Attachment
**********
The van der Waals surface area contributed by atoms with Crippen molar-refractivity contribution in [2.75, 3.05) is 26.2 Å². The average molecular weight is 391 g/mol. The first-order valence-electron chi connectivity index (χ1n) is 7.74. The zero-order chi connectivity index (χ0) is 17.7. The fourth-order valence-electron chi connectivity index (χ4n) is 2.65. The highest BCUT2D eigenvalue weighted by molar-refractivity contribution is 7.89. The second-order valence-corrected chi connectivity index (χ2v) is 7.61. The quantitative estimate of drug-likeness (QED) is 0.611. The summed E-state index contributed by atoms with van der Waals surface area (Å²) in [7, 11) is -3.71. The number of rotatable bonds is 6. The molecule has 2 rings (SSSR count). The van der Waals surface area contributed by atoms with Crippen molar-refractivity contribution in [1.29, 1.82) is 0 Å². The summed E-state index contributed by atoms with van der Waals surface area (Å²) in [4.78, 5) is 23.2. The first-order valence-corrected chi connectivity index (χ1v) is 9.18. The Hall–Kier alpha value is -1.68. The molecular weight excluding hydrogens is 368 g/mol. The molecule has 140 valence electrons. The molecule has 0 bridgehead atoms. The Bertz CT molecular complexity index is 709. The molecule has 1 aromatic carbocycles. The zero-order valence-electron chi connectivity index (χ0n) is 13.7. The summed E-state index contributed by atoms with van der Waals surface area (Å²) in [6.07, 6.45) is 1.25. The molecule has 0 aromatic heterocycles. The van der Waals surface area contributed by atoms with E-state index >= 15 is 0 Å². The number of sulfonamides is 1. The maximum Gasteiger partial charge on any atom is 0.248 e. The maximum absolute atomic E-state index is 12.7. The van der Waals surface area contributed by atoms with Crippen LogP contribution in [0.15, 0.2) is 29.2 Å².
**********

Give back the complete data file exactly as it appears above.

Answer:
The van der Waals surface area contributed by atoms with Crippen molar-refractivity contribution in [2.75, 3.05) is 26.2 Å². The average molecular weight is 391 g/mol. The first-order valence-electron chi connectivity index (χ1n) is 7.74. The zero-order chi connectivity index (χ0) is 17.7. The fourth-order valence-electron chi connectivity index (χ4n) is 2.65. The highest BCUT2D eigenvalue weighted by molar-refractivity contribution is 7.89. The second-order valence-corrected chi connectivity index (χ2v) is 7.61. The quantitative estimate of drug-likeness (QED) is 0.611. The summed E-state index contributed by atoms with van der Waals surface area (Å²) in [7, 11) is -3.71. The number of rotatable bonds is 6. The molecule has 2 rings (SSSR count). The van der Waals surface area contributed by atoms with Crippen molar-refractivity contribution in [1.29, 1.82) is 0 Å². The summed E-state index contributed by atoms with van der Waals surface area (Å²) in [4.78, 5) is 23.2. The first-order valence-corrected chi connectivity index (χ1v) is 9.18. The Hall–Kier alpha value is -1.68. The molecular weight excluding hydrogens is 368 g/mol. The molecule has 140 valence electrons. The molecule has 0 bridgehead atoms. The Bertz CT molecular complexity index is 709. The molecule has 1 aromatic carbocycles. The zero-order valence-electron chi connectivity index (χ0n) is 13.7. The summed E-state index contributed by atoms with van der Waals surface area (Å²) in [6.07, 6.45) is 1.25. The molecule has 0 aromatic heterocycles. The van der Waals surface area contributed by atoms with E-state index >= 15 is 0 Å². The number of sulfonamides is 1. The maximum Gasteiger partial charge on any atom is 0.248 e. The maximum absolute atomic E-state index is 12.7. The van der Waals surface area contributed by atoms with Crippen LogP contribution in [0.15, 0.2) is 29.2 Å².